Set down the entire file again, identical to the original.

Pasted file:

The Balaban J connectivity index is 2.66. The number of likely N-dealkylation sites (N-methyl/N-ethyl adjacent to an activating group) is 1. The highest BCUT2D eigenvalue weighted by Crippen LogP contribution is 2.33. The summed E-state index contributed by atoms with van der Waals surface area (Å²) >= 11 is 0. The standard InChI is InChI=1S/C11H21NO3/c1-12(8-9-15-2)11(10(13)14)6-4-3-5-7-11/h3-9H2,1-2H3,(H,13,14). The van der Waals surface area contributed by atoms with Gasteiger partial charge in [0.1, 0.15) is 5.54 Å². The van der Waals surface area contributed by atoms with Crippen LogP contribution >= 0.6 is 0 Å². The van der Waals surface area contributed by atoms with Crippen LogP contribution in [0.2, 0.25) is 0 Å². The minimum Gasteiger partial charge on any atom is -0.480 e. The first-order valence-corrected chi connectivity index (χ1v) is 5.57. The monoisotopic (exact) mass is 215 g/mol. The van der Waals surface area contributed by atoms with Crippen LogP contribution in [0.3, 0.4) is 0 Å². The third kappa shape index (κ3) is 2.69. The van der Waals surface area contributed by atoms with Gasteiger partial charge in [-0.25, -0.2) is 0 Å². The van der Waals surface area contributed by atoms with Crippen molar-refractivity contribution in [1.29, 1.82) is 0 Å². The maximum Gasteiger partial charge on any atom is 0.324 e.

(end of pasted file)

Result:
The Balaban J connectivity index is 2.66. The number of likely N-dealkylation sites (N-methyl/N-ethyl adjacent to an activating group) is 1. The highest BCUT2D eigenvalue weighted by Crippen LogP contribution is 2.33. The summed E-state index contributed by atoms with van der Waals surface area (Å²) >= 11 is 0. The standard InChI is InChI=1S/C11H21NO3/c1-12(8-9-15-2)11(10(13)14)6-4-3-5-7-11/h3-9H2,1-2H3,(H,13,14). The van der Waals surface area contributed by atoms with Gasteiger partial charge in [0.1, 0.15) is 5.54 Å². The van der Waals surface area contributed by atoms with Crippen LogP contribution >= 0.6 is 0 Å². The van der Waals surface area contributed by atoms with Crippen LogP contribution in [0.2, 0.25) is 0 Å². The minimum Gasteiger partial charge on any atom is -0.480 e. The first-order valence-corrected chi connectivity index (χ1v) is 5.57. The monoisotopic (exact) mass is 215 g/mol. The van der Waals surface area contributed by atoms with Crippen LogP contribution in [0.3, 0.4) is 0 Å². The third kappa shape index (κ3) is 2.69. The van der Waals surface area contributed by atoms with Gasteiger partial charge in [-0.25, -0.2) is 0 Å². The van der Waals surface area contributed by atoms with Crippen molar-refractivity contribution in [1.29, 1.82) is 0 Å². The maximum Gasteiger partial charge on any atom is 0.324 e.